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Aylett, VA 10-frame double deep Langstroth
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Don, that is known as washboarding. It is what the foragers do when they are bored. Too hot for them inside the hive and nothing to collect in the field. At least, that is my understanding of the behavior. Just think of it as the bee version of line dancing!
 

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Don, that is known as washboarding. It is what the foragers do when they are bored. Too hot for them inside the hive and nothing to collect in the field. At least, that is my understanding of the behavior. Just think of it as the bee version of line dancing!
I agree it is wash boarding but my understand is they don't no why they do it. My bees we doing it a couple days back when it was so hot, but we are in the biggest flow of the year.
 

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The time spent watching them washboarding leads me to believe they are cleaning the surface of the hive and applying pheromones to the surface. The bees scrape the surface with the mandibles and stroke it with the antenna as they move back and forth.
 

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?!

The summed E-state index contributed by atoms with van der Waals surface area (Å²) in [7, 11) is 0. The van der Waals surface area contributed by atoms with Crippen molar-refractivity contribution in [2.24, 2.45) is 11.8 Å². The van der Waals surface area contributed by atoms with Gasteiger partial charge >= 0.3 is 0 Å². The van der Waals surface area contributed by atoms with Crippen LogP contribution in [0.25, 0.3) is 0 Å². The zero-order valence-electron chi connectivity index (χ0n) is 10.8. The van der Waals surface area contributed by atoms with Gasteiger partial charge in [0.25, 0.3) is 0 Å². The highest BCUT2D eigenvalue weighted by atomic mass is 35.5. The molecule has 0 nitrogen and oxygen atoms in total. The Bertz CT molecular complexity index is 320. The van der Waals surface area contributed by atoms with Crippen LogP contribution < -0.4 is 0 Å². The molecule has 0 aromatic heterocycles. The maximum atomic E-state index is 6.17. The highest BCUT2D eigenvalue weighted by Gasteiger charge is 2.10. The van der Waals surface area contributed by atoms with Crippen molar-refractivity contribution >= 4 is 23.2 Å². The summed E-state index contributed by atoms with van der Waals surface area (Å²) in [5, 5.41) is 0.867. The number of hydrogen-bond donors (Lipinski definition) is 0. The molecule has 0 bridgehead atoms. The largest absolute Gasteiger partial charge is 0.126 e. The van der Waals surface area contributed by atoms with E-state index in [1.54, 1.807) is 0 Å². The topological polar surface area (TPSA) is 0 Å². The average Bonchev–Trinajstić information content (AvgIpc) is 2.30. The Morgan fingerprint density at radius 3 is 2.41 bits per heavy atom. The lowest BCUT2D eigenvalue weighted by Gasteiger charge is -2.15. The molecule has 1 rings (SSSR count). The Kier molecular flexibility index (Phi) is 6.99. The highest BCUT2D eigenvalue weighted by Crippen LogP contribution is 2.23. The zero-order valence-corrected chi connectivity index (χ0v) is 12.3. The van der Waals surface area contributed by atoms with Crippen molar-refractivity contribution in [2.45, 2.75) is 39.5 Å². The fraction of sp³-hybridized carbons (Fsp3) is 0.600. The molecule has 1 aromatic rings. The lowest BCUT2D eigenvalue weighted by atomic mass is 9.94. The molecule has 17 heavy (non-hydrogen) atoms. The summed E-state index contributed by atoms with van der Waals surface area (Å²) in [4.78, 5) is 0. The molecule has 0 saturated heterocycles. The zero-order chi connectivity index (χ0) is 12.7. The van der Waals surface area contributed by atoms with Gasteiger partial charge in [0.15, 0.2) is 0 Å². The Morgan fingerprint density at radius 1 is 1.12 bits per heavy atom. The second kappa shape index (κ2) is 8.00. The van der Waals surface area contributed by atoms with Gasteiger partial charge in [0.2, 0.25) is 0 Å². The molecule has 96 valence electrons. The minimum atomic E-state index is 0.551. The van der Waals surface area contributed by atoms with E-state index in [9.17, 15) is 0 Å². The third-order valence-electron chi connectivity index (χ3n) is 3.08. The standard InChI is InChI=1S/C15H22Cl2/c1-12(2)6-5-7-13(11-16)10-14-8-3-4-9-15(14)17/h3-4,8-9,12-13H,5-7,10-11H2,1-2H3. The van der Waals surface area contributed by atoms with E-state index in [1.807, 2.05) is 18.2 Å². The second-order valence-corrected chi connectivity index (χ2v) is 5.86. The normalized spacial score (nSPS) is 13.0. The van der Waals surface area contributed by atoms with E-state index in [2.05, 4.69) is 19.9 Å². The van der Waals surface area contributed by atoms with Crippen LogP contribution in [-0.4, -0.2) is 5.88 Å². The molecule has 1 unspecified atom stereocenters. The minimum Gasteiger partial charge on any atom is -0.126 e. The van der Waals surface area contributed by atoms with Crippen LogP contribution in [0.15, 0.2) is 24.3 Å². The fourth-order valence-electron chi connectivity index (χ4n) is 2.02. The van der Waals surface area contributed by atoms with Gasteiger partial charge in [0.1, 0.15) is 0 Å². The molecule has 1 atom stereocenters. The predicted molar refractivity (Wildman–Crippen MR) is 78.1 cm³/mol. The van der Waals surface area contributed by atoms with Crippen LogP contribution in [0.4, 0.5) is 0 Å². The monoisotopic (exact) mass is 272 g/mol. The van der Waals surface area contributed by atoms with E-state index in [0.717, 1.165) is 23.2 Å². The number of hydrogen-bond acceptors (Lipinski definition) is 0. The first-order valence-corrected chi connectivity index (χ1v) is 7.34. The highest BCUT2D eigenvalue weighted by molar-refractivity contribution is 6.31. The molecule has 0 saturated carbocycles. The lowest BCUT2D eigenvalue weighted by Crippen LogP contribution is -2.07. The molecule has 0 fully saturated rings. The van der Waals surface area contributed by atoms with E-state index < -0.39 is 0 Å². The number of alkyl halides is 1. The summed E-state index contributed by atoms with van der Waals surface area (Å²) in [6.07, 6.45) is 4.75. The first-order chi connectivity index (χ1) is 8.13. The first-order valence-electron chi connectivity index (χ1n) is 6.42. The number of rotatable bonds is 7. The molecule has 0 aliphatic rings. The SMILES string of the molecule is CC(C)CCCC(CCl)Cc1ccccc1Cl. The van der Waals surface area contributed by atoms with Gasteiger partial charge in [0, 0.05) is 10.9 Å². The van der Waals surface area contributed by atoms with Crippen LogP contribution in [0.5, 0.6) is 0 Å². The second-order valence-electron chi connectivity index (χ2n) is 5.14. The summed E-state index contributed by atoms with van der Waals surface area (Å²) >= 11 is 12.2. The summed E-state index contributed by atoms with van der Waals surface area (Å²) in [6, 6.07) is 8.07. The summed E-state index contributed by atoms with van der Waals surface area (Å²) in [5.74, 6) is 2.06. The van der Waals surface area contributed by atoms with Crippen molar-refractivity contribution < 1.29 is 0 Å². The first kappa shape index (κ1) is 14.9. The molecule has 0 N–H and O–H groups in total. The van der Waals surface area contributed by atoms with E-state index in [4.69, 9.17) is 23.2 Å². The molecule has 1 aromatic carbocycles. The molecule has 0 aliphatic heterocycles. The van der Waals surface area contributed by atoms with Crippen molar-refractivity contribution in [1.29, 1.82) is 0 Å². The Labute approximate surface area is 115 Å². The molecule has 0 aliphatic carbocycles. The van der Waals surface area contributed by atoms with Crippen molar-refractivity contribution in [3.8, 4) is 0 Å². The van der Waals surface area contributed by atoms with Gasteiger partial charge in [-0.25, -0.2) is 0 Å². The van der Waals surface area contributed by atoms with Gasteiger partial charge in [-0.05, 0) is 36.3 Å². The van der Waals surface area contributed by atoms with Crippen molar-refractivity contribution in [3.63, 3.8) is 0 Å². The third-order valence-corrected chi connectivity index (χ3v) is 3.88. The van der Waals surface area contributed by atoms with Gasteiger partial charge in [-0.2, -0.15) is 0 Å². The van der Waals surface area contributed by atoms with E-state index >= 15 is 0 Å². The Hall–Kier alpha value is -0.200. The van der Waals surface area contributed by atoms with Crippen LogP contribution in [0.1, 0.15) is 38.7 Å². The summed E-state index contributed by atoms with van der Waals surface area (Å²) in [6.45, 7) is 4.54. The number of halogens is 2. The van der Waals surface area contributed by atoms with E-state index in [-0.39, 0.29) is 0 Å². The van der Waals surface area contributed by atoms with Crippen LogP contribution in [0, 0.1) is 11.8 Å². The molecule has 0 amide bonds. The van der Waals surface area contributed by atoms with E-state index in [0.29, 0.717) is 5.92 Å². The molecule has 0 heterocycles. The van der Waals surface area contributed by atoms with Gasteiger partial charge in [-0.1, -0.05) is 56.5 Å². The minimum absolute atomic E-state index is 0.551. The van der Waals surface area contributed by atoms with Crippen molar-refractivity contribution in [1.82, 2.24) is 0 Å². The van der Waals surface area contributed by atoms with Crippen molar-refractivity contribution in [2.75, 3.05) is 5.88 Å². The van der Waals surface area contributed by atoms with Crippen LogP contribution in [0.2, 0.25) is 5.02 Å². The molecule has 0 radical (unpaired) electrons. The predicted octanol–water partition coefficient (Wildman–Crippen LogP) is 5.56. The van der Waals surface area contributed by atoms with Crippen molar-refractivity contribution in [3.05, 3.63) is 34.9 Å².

Is this what washboarding means?

https://www.youtube.com/watch?v=dU2rLhpaMAY

In this video these guys are saying that its a predator defense behavior! But I've never seen anyone else say it like this before! This could be what washboarding is! (I'm bringing it up for feedback, not as a claim. So I'm curious what others thing on this. Very possible over the years the behavior changed a bit as they got more domesticated.)

(To be fair though, the asian bees and large bees in Asia are apis cerana not apis mellifera. However they can still and do produce honey, but just are slightly different. And I am aware there are slight differences, but I don't think those differences are so pronounced. And it just so happens when people are describing washboarding doesn't it usually happen around landing areas and entrances mostly? Plus, people usually describe it in the evening, could be attributed to moths, and some types of flying predator insects sometimes can be more active towards the evening or cool periods?)

And someone did say their bees did the washboarding after a 'predator' was near the hive. So I think its a good possibility.
 
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